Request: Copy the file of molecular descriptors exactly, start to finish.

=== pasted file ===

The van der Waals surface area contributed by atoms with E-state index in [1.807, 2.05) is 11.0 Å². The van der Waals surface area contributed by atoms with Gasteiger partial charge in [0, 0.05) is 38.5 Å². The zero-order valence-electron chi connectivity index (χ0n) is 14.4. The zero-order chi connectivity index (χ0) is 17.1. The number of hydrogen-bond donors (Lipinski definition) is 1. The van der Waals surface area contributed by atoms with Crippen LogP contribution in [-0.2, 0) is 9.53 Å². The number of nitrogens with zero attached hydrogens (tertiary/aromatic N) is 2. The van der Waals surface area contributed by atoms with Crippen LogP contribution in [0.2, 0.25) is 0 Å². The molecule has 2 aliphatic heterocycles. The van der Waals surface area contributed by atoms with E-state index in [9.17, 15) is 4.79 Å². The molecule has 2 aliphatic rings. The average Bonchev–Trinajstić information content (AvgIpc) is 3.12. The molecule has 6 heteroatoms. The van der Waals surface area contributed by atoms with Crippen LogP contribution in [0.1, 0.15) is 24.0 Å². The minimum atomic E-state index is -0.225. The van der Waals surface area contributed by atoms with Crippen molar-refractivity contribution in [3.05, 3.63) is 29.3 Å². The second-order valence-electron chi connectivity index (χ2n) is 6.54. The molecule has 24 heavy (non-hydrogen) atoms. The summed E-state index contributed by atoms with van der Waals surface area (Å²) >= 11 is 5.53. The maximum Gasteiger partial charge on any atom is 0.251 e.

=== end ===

The van der Waals surface area contributed by atoms with E-state index in [1.807, 2.05) is 11.0 Å². The van der Waals surface area contributed by atoms with Gasteiger partial charge in [0, 0.05) is 38.5 Å². The zero-order valence-electron chi connectivity index (χ0n) is 14.4. The zero-order chi connectivity index (χ0) is 17.1. The number of hydrogen-bond donors (Lipinski definition) is 1. The van der Waals surface area contributed by atoms with Crippen LogP contribution in [-0.2, 0) is 9.53 Å². The number of nitrogens with zero attached hydrogens (tertiary/aromatic N) is 2. The van der Waals surface area contributed by atoms with Crippen LogP contribution in [0.2, 0.25) is 0 Å². The molecule has 2 aliphatic heterocycles. The van der Waals surface area contributed by atoms with E-state index in [9.17, 15) is 4.79 Å². The molecule has 2 aliphatic rings. The average Bonchev–Trinajstić information content (AvgIpc) is 3.12. The molecule has 6 heteroatoms. The van der Waals surface area contributed by atoms with Crippen LogP contribution in [0.1, 0.15) is 24.0 Å². The minimum atomic E-state index is -0.225. The van der Waals surface area contributed by atoms with Crippen molar-refractivity contribution in [3.05, 3.63) is 29.3 Å². The second-order valence-electron chi connectivity index (χ2n) is 6.54. The molecule has 24 heavy (non-hydrogen) atoms. The summed E-state index contributed by atoms with van der Waals surface area (Å²) >= 11 is 5.53. The maximum Gasteiger partial charge on any atom is 0.251 e.